Wireshark comes to mind - or tshark for console version. Both should be available in Karmic Koala repositories.
Note that all traffic could mean tens, hundreds, or thousands of Mb/sec, so check your server's average traffic and prepare for that (the data needs to be stored somewhere, NOT on a network on the same interface (otherwise you'll be generating an infinite loop of data)).
Edit: As @William says, iff the game server itself is crashing, data may not be written to disk in time; but in that case, they may not even be sent out of another network interface in time. In my opinion, this is less likely than only the application crashing, but iff it's the case, I'd do this:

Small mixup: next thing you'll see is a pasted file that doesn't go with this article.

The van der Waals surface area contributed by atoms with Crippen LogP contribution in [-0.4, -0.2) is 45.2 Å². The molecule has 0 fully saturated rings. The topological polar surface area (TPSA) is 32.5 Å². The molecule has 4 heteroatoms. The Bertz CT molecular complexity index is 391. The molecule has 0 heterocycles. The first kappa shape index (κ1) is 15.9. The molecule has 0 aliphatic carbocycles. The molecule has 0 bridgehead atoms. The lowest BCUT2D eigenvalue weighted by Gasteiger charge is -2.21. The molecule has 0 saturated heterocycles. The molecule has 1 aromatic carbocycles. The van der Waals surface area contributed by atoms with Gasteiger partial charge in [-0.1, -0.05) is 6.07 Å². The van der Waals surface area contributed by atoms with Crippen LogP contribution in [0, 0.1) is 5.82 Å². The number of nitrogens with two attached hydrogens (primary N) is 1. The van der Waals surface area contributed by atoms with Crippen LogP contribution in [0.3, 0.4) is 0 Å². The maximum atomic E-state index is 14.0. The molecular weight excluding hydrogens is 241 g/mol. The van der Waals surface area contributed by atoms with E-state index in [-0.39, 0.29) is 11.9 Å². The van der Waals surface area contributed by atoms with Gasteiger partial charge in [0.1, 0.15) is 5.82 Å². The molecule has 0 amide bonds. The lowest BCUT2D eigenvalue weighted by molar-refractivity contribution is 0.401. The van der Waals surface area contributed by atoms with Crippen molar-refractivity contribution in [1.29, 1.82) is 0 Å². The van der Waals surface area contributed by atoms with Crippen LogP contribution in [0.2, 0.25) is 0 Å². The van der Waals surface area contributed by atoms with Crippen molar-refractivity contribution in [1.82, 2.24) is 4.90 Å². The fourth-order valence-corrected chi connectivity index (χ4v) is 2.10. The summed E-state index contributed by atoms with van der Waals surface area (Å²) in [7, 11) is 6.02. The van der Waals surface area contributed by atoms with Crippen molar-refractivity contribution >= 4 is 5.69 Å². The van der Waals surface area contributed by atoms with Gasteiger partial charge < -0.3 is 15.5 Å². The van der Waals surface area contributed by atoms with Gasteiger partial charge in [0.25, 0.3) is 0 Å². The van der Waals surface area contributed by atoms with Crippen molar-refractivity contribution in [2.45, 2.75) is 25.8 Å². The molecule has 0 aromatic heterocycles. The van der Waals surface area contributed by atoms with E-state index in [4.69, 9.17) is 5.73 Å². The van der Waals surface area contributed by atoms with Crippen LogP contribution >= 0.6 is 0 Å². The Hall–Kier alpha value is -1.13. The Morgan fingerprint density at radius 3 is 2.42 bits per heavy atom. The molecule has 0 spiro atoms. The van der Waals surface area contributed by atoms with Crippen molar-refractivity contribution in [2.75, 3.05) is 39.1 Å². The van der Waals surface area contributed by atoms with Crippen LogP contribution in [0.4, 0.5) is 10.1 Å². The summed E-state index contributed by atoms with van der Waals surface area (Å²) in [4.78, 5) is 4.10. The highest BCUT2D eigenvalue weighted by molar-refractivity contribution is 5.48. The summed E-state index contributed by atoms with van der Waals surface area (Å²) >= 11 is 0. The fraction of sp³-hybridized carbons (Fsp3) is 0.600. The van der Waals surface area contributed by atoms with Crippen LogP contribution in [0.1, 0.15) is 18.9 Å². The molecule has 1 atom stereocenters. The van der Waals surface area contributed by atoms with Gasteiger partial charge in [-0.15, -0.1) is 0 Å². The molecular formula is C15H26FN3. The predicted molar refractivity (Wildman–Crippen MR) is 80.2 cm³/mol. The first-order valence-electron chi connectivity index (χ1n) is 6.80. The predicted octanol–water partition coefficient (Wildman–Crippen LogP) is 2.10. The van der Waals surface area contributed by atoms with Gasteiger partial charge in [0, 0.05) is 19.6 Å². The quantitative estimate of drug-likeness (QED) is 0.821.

Put another computer with two NICs in front of your server, bridge them together and capture on that host in promiscuous mode (Those interfaces need not even have an IP address).
[game server[eth0]]------[[eth1]capturing computer[eth0]]-----[[eth1]your router, the Net etc]
What I'm doing here: the capturing computer pretends that there's a single network segment between your game server and your router (although physically there are now two). Therefore, the capturing computer will see all the traffic between game server and router, but the TCP and UDP traffic itself is not altered. Now, even if game server crashes, you'll still have all the preceding traffic.
The method described may slow down the line a little (as the capturing computer has to bridge the packets back and forth), but unless you're dealing with gigabit throughput, this shouldn't be too noticeable.